Under this theme is celebrated today, March 10, World Kidney Day, whose objective in this edition is to raise awareness among the population, and renal patients in particular of an event: vascular causes (cardiac or cerebral) are responsible for more of half of the deaths in chronic kidney patients.
In this way, the cardio-renal connection is located as the primary cause of death in patients undergoing Renal Replacement Treatment (RRT), either on dialysis or transplant. This connection is very frequent, in fact, more than a third of patients suffering from chronic heart failure also suffer from a certain degree of kidney failure.
As part of the celebration of this world day, Dr. Alberto Martínez-Castelao, president of the Spanish Society of Nephrology (SEN), points out that "Chronic Kidney Disease (CKD) is a reality that must be recognized and diagnosed early to make a correct prevention of it and advance little by little in the recognition and global and integrated management of it. This recognition is the key point to make a good and adequate prevention of the disease and not get to transplant.
How to treat these patients?
Even so, the reality is that at present, as Dr. Julián Pérez-Villacastín, general secretary of the Spanish Society of Cardiology (SEC) points out, "there are not many studies that guide on how to treat these patients, because In general, the investigations that are carried out in people with cardiac failure tend to exclude those who also have severe renal insufficiency. On the other hand, these patients often also have other comorbidities that make them extremely complicated when it comes to selecting appropriate treatments. "
The relationship between cardiac and renal factors occurs in both directions; Acute or chronic heart or kidney dysfunction also affects the other organ. Thus, according to Dr. Martínez Castelao, "when a heart patient has heart failure, this situation can damage the kidneys, and vice versa, the anemia, hypercholesterolemia or high blood pressure suffered by the patient with kidney failure, damages turn to your heart. Also undiagnosed or known but poorly controlled hypertension damages the heart, but also the kidney, which can be the cause or receive the consequence of this hypertension. "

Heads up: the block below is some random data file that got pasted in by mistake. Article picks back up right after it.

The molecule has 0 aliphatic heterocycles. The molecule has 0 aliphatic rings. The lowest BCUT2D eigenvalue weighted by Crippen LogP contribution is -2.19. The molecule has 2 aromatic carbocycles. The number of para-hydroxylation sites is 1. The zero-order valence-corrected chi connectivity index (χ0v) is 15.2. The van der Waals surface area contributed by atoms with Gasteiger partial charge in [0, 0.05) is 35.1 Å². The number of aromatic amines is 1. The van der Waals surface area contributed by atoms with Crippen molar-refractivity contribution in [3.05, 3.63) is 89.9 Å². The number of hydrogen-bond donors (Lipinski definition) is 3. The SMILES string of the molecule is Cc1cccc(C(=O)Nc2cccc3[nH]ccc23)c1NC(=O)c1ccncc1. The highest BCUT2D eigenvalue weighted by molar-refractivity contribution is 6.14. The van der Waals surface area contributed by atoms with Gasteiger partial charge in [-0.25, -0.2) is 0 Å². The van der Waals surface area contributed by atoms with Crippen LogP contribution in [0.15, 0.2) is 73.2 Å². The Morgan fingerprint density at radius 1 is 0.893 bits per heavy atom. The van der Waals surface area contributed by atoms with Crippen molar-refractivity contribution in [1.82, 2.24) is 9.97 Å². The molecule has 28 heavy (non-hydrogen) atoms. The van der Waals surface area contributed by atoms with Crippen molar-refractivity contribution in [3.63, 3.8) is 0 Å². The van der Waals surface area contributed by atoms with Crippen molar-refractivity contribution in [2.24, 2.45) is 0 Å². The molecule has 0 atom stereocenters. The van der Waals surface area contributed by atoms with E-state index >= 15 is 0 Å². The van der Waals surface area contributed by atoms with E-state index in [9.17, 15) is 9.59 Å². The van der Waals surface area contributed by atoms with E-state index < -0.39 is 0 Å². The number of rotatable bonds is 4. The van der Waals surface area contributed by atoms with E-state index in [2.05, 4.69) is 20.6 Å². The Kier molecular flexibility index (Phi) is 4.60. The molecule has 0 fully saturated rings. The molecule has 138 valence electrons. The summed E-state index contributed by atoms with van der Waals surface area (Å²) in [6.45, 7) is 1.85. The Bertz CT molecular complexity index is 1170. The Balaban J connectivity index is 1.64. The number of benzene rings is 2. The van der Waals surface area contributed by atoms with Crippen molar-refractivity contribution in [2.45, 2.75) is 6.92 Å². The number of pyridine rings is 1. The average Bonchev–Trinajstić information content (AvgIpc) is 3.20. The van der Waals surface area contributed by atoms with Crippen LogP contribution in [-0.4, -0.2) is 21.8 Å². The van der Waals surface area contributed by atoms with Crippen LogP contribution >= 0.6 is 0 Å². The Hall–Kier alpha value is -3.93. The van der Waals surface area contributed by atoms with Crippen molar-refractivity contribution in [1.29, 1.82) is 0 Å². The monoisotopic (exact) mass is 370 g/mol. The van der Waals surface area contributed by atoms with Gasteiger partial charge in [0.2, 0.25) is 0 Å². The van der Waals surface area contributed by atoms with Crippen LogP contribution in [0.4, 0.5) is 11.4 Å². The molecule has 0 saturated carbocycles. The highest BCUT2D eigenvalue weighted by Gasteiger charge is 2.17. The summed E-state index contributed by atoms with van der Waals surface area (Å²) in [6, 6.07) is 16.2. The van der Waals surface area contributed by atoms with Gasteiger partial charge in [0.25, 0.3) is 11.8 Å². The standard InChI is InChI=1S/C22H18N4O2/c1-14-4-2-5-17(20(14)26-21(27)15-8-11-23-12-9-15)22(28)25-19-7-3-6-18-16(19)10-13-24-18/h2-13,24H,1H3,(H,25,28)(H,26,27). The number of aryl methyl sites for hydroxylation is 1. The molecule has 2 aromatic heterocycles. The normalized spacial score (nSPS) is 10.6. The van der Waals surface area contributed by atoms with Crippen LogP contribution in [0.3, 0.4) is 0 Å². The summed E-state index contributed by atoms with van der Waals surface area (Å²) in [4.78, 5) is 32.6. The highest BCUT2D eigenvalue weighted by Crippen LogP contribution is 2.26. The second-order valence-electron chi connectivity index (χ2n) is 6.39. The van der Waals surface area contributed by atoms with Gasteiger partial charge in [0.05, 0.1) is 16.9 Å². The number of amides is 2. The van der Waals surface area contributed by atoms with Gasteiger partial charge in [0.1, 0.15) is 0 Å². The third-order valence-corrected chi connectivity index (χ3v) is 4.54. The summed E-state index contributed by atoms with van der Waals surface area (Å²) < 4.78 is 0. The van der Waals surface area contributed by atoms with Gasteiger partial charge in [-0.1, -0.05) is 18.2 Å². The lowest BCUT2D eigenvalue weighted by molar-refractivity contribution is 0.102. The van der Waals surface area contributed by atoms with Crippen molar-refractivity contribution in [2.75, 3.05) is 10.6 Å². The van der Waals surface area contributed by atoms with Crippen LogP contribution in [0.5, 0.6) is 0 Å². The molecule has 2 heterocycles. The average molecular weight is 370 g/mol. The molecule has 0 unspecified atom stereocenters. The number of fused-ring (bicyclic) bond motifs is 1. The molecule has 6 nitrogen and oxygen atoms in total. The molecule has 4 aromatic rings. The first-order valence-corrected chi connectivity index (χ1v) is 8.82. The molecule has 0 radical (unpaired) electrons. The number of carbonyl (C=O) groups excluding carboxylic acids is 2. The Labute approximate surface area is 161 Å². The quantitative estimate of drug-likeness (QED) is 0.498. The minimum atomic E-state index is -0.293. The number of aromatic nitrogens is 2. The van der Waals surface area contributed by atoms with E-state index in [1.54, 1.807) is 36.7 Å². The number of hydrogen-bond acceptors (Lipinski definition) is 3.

Regarding cardiovascular risk factors, it is known that they vary depending on the population, but among the modifiable ones, the main ones, according to Dr. Pérez-Villacastín, are "smoking, which can affect a third of the population, hypertension, which affects 25% and 65 years is estimated to reach half of the population, dyslipidemia, which affects 25% of people, overweight, up to 20%, sedentary lifestyle, also at 20 %, and diabetes, which conditions 10%. " In addition, several factors often coincide in the same individual.
2,225 kidney transplants in the last year
Spain is among the world's leading kidney transplant countries; According to Dr. Rafael Matesanz, director of the National Transplant Organization (ONT), the goal of the ONT is to "continue to insist on the need for donation as the only therapeutic alternative for a multitude of diseases that lead to the insufficiency of different organs . This year, in addition to renal transplantation, as the heart also becomes involved, the concept of donation becomes more universal in the sense of referring to the need for all kinds of donations. "